If you want Christ and with Him forgiveness of your sins, heavenly counsel in all your problems, His light of love in all the darkness of hatred, His burden-lifting companionship on the roughest of life’s roads, what else can you do, what else dare you do, than pull down the pride and haughtiness of your life, tear out the claims of selfrighteousness, break off the treacherous relationships that keep you in sin, and then push through to your Savior? Fall before Him with a heart convicted of great sin, but a soul assured of even greater grace. As you confess, “Lord, I believe; help Thou mine unbelief,” the mercy of Christ, renewed with each day, will repeat the promise of His Word that neither age, nor fire, nor sword, nor life, nor death can change or suspend, restrict, or modify, “Thy sins, are forgiven,” “Thy faith hath saved thee.”
Jesus Christ, the same self-giving Savior yesterday, the same loving Redeemer today, the same sin-removing atonement tomorrow—yes, forever! Can you think of a greater God and a deeper love than our heavenly Father and His holy compassion in giving His own Son, the Sinless for the sin-stained, the Ever-living for the justly damned? Can you picture a more glorious Savior than the Christ who thanked His Father for the privilege of redeeming the world and who in His unchanged love still intercedes for the sinner, the Christ for every man and every day and every place; the Christ for the sick-bed and the death-bed, yet the Christ for the health and strength of life; the Redeemer of the deserted and destitute, yet the Ransom for the applauded and acclaimed? Can you—or any one else—construct a better faith than the changeless Gospel that has never put a price on its promises or demanded payment for its blessings?
THE UNCHANGING POWER OF CHRIST
“We need more than love,” someone objects. “We need the power which puts this love into blessed operation.” No one doubts the affection of a mother who moans over her dying child; but that devotion will not keep the little one alive. There must be power; and, thank God, our glorious Savior, “the same yesterday and today and forever,” offers us not only His unchanging mercy, but also His enduring power. The closing scenes of the year have impressed upon our minds the truth that, while human authority rises only ultimately to fall and while earthly rule increases only finally to decay, “all power . . . in heaven and in earth” still belongs to the unchangeable, eternally triumphant Redeemer and Ransom of our souls. A President may bask in the plaudits of a nation today and be impeached and discredited tomorrow; an emperor who was the idol of his people yesterday may be a self-exiled failure today. But the eternal cry echoes throughout the ages, “All hail the power of Jesus’ name!”
Every other force that influences one may fluctuate. Our age has witnessed the limitation of brain power, the swift and sudden collapse of dollar-sign power, the unexpected loss of personal prestige, the repeated debacle of military power, more intimately than any other generation; yet we still see the Cross of Christ “towering o’er the wrecks of time.” If the enemies of the Savior in the past of all history have been hurled to destruction and have confessed defeat as did Julian the Apostate, who in his dying moments is said to have thrown some of his own blood toward the sky and screamed, “O Galilean, Thou hast conquered!”—if today Christ is crowned Lord of Lords and King of Kings in His triumph over the rebellious uprisings of a hundred antichrists, then for tomorrow let all the forces that hate His Cross and reject His atoning blood mobilize for a common onslaught. Let them reinforce their ranks a thousand times, increase their number ten thousand times, multiply their power a million times, and as each morning the sun rises in its irresistible splendor over the retreating shadows of night, so Christ, our “Sun of Righteousness,” will blaze forth in His glory to scatter the legions of unbelief in perpetual flight.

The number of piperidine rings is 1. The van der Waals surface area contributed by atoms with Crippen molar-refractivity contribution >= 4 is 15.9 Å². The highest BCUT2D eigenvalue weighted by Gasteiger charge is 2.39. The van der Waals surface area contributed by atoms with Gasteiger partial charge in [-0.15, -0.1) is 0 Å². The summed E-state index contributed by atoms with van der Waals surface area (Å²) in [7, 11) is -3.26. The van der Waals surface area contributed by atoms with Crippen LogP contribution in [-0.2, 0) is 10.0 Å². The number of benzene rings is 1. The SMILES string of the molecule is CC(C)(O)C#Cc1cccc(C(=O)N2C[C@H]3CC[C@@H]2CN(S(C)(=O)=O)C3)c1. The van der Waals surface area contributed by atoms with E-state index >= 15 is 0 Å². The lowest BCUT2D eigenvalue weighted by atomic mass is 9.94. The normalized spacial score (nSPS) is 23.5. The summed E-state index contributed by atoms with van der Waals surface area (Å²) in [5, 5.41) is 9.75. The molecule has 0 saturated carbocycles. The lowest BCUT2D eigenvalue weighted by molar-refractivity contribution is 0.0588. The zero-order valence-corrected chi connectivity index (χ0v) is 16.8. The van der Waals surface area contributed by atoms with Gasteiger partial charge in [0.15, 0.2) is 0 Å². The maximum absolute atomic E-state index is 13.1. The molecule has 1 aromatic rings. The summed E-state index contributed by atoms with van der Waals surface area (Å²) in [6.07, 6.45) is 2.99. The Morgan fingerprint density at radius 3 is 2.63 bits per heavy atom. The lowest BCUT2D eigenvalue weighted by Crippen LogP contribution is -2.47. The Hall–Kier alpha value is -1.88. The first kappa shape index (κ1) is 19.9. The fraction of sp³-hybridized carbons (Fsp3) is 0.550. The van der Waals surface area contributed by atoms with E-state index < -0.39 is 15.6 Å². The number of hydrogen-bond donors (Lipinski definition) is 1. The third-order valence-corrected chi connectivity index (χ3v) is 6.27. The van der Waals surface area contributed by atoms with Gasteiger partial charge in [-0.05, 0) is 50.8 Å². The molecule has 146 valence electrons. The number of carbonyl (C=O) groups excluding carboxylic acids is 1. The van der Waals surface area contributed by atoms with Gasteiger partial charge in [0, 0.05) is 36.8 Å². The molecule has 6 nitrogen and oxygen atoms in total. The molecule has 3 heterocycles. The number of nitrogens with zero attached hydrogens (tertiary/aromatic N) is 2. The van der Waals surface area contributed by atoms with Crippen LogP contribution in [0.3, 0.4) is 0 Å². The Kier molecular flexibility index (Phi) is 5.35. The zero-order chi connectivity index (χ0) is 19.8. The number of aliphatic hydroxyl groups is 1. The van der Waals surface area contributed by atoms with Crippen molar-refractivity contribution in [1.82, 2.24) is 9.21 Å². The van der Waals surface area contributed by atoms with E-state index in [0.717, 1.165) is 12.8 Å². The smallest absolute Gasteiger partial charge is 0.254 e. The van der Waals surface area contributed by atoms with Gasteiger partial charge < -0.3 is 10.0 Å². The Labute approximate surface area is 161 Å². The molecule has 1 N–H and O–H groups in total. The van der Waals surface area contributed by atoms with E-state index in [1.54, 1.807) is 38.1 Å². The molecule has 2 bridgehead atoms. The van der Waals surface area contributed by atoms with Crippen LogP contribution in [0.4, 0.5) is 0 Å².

It may seem, as we view the past year and the conquests of sin, with godlessness enthroned and crime nourished on the fat of the land, that Christ’s power has been changed and His supremacy restricted. But God moves to victory in mysterious ways, at unexpected times, at unforeseen places. Infidels, too numerous to mention, have officially declared Christ dead and have sung a satirical dirge over His demise; but Christ was never more alive and His power never more decisive than today. Two years ago in Germany, under the influence of a small wilful group seeking to restore the old Wotan cult and the spirit of Teutonic paganism, Christian churches were driven to desperate extremes. Yet as Jesus rebuked and restrained the jealousies of the overbearing churchmen of His day, so that German opposition which robbed pulpits of faithful pastors was recently officially checked by the government. In Russia the pendulum is swinging back within less than twenty years from the extreme left of rampant godlessness to a constitutional tolerance of the Christ who has triumphed for twenty centuries. It may be that this is only a temporary gain for Christ’s cause and that in these countries unbelief will return with even greater power; but in the end Christ never retreats. In the early Church, under the reign of deadly Diocletian, a building filled with hundreds of worshipers, gathered to commemorate the Christmas miracle, was set on fire, and every Christian was burned alive. On Christmas Eve atheists gathered in large cities throughout the world to desecrate the happy festival with obscene caricatures and vulgar rites; and this iniquity will swell into more vicious attacks in the future. But take courage! Can a termite pull down Mount Everest? Can a butterfly hold back a hurricane? Can spawn say to the swelling tides: “So far, and no farther!”?